Written by  Bas van den Ende and Ken Gaudion

Maintaining cherry quality after harvest (part 6)

The transport of cherries to the packinghouse should take place immediately after harvest and cooled to between 0C and 4C.

Transport to the packinghouse (cont from last issue)
The transport of cherries to the packinghouse should take place immediately after harvest and cooled to between 0C and 4C (precooling) within four hours after being harvested, and 0°C to 1°C during storage and transit.
Temperature dramatically affects respiration rate.
Since cherries do not have starch or other carbohydrates to provide the energy for respiration, they use sugars and acids. Thus, as the respiration rate rises, the sugars and acids are reduced and bland flavour results.
Water loss and fruit firmness
Crisp cherries are more desirable than soft cherries.
Cherry firmness is due to the amount of water within the fruit. It is important to understand the physics behind water loss, since cherries can lose great amounts of water and then lose turgor and firmness.
Water moves out of the cherry at a rate based on the difference in temperature and humidity inside the cherry and in the orchard.
The major driving force that pulls water from the cherry to the surrounding air is the vapour pressure difference between the essentially saturated internal atmosphere of the cherry and the less saturated atmosphere of the surrounding air.
The vapour pressure inside the cherry is directly related to fruit temperature, but is increased exponentially, rather than linearly, with temperature.
Vapour pressure outside the skin depends on the temperature and relative humidity of the air surrounding the cherry.
In the orchard, the temperature of the cherries are essentially the same as the ambient temperature, unless the harvested cherries are exposed to the sun.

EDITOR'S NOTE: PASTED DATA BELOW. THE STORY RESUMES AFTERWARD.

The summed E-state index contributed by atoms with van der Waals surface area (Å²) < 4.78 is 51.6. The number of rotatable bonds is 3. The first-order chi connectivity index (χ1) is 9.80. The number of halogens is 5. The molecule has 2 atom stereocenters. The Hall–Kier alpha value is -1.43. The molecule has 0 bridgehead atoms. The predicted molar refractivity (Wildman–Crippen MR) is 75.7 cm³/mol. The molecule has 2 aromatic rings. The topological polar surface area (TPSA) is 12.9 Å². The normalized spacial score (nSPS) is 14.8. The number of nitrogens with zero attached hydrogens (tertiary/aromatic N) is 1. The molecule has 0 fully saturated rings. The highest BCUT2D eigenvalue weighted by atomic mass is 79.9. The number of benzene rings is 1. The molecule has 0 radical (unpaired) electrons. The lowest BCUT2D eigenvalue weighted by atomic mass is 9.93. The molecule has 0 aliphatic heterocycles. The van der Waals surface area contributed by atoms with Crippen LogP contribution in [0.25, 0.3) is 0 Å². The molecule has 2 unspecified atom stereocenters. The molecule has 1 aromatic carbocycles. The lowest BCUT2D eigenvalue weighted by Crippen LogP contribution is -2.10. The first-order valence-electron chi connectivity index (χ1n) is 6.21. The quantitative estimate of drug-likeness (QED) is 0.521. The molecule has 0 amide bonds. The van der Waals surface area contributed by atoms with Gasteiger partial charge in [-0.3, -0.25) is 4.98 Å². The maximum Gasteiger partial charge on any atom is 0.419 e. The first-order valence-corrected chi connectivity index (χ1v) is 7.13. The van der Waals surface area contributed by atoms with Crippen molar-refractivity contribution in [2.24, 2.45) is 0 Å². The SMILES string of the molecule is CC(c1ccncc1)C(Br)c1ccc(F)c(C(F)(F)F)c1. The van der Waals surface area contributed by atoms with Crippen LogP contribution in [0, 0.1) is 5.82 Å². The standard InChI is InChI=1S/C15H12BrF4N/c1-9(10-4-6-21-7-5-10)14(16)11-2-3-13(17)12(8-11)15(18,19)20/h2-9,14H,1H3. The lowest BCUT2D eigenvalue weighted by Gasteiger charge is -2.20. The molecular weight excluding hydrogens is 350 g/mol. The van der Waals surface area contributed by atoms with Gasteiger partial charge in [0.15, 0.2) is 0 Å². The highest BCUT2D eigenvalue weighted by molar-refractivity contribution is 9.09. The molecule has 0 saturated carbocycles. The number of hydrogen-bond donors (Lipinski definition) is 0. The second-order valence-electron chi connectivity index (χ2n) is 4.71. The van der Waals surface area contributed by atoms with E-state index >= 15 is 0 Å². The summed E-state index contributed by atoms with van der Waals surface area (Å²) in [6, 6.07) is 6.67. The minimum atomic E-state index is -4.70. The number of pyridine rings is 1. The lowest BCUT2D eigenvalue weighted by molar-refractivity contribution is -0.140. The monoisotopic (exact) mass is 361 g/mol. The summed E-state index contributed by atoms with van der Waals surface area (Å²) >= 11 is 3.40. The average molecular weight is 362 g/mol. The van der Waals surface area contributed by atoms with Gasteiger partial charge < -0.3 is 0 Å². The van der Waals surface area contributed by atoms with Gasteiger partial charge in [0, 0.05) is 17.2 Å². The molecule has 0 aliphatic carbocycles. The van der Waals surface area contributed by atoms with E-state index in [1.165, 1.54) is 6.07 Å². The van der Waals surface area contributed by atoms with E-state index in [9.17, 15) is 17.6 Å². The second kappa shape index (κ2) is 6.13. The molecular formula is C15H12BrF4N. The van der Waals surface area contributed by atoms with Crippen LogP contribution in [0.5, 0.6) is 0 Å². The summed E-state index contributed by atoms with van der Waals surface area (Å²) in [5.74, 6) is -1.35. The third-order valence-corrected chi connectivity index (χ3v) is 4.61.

The vapour pressure of the surrounding air, which may have a relative humidity as low as 30% during the cherry season, is proportionally lower.
For example, when the surrounding air is 27C and the relative humidity is 40%, the vapour pressure is 0.2 psi. Inside the cherry the temperature is also 27C, but the relative humidity is 100%, resulting in a vapour pressure of 0.5 psi. The water will move from the higher pressure to the lower one.
Thus the vapour pressure deficit is 0.3 (0.5 – 0.2) and water will move from the cherry to the air. This results in soft, dehydrated cherries.
After cherries are cooled to about 1C, its vapour pressure is reduced to 0.1 psi, and that of the surrounding air at 1C and 90% relative humidity is 0.09 psi, the vapour pressure deficit is then only 0.01 psi. Thus, under cooled conditions, the vapour pressure deficit is 30 times smaller than in the field.
Letting the cherries sit in the orchard for only one hour under the high temperatures that can prevail during cherry harvest in Australia, can cause it to lose more water than during one day in a box at 1C.
It is therefore obvious that reducing temperature and raising humidity are very important and should be done quickly. Packing sheds are equipped to perform these tasks more effectively than growers can.
Types of damage (cont next issue)

See this article in Tree Fruit Feb 2020